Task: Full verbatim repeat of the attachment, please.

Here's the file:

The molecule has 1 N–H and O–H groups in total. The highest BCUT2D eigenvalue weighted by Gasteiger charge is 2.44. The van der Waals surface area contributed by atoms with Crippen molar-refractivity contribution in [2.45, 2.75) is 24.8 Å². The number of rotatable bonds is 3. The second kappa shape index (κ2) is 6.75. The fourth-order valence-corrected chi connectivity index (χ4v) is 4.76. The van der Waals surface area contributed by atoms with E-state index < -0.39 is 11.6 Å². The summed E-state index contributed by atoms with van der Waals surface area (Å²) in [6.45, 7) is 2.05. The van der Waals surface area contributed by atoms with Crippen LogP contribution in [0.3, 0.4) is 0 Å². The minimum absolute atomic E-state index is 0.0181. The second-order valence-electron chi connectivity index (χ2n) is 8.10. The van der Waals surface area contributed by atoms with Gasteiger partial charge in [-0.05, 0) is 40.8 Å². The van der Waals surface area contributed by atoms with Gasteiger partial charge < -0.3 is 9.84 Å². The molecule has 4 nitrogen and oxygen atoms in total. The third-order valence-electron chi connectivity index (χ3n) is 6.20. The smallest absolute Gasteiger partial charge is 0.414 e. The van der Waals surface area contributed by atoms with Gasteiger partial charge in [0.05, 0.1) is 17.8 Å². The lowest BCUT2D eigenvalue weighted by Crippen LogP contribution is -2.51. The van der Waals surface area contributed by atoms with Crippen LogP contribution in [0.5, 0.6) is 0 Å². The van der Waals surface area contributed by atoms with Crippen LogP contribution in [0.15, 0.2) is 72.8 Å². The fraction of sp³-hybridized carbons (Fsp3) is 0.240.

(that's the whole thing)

The molecule has 1 N–H and O–H groups in total. The highest BCUT2D eigenvalue weighted by Gasteiger charge is 2.44. The van der Waals surface area contributed by atoms with Crippen molar-refractivity contribution in [2.45, 2.75) is 24.8 Å². The number of rotatable bonds is 3. The second kappa shape index (κ2) is 6.75. The fourth-order valence-corrected chi connectivity index (χ4v) is 4.76. The van der Waals surface area contributed by atoms with E-state index < -0.39 is 11.6 Å². The summed E-state index contributed by atoms with van der Waals surface area (Å²) in [6.45, 7) is 2.05. The van der Waals surface area contributed by atoms with Crippen LogP contribution in [0.3, 0.4) is 0 Å². The minimum absolute atomic E-state index is 0.0181. The second-order valence-electron chi connectivity index (χ2n) is 8.10. The van der Waals surface area contributed by atoms with Gasteiger partial charge in [-0.05, 0) is 40.8 Å². The van der Waals surface area contributed by atoms with Gasteiger partial charge < -0.3 is 9.84 Å². The molecule has 4 nitrogen and oxygen atoms in total. The third-order valence-electron chi connectivity index (χ3n) is 6.20. The smallest absolute Gasteiger partial charge is 0.414 e. The van der Waals surface area contributed by atoms with Gasteiger partial charge in [0.05, 0.1) is 17.8 Å². The lowest BCUT2D eigenvalue weighted by Crippen LogP contribution is -2.51. The van der Waals surface area contributed by atoms with Crippen LogP contribution in [0.5, 0.6) is 0 Å². The van der Waals surface area contributed by atoms with Crippen LogP contribution in [0.15, 0.2) is 72.8 Å². The fraction of sp³-hybridized carbons (Fsp3) is 0.240.